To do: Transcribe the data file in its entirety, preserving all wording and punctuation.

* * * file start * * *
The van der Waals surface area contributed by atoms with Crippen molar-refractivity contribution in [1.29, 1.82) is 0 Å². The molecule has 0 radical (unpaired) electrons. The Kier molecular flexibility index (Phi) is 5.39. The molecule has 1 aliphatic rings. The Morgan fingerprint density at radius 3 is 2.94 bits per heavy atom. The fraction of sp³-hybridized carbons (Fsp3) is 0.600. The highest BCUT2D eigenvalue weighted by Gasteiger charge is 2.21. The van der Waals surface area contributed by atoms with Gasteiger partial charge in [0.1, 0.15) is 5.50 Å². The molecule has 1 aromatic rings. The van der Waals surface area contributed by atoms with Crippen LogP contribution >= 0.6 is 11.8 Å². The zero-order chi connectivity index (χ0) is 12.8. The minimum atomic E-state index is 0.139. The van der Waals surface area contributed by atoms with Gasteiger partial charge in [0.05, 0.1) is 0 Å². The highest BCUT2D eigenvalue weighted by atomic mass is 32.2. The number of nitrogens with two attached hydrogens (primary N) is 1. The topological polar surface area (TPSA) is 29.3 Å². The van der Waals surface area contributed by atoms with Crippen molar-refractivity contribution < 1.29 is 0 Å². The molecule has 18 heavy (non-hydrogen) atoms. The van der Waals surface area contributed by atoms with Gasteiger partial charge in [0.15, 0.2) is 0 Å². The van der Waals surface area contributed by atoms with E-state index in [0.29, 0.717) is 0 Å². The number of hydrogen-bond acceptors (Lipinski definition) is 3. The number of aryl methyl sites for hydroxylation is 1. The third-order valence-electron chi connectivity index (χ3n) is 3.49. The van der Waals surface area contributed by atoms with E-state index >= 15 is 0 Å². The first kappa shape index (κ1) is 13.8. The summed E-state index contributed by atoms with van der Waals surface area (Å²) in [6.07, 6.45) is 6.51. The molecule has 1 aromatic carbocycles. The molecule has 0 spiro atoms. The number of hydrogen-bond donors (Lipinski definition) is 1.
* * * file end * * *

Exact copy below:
The van der Waals surface area contributed by atoms with Crippen molar-refractivity contribution in [1.29, 1.82) is 0 Å². The molecule has 0 radical (unpaired) electrons. The Kier molecular flexibility index (Phi) is 5.39. The molecule has 1 aliphatic rings. The Morgan fingerprint density at radius 3 is 2.94 bits per heavy atom. The fraction of sp³-hybridized carbons (Fsp3) is 0.600. The highest BCUT2D eigenvalue weighted by Gasteiger charge is 2.21. The van der Waals surface area contributed by atoms with Gasteiger partial charge in [0.1, 0.15) is 5.50 Å². The molecule has 1 aromatic rings. The van der Waals surface area contributed by atoms with Crippen LogP contribution >= 0.6 is 11.8 Å². The zero-order chi connectivity index (χ0) is 12.8. The minimum atomic E-state index is 0.139. The van der Waals surface area contributed by atoms with Gasteiger partial charge in [0.05, 0.1) is 0 Å². The highest BCUT2D eigenvalue weighted by atomic mass is 32.2. The number of nitrogens with two attached hydrogens (primary N) is 1. The topological polar surface area (TPSA) is 29.3 Å². The van der Waals surface area contributed by atoms with Crippen molar-refractivity contribution < 1.29 is 0 Å². The molecule has 18 heavy (non-hydrogen) atoms. The van der Waals surface area contributed by atoms with Gasteiger partial charge in [0.15, 0.2) is 0 Å². The van der Waals surface area contributed by atoms with E-state index in [0.29, 0.717) is 0 Å². The number of hydrogen-bond acceptors (Lipinski definition) is 3. The number of aryl methyl sites for hydroxylation is 1. The third-order valence-electron chi connectivity index (χ3n) is 3.49. The van der Waals surface area contributed by atoms with E-state index >= 15 is 0 Å². The first kappa shape index (κ1) is 13.8. The summed E-state index contributed by atoms with van der Waals surface area (Å²) in [6.07, 6.45) is 6.51. The molecule has 1 aromatic carbocycles. The molecule has 0 spiro atoms. The number of hydrogen-bond donors (Lipinski definition) is 1.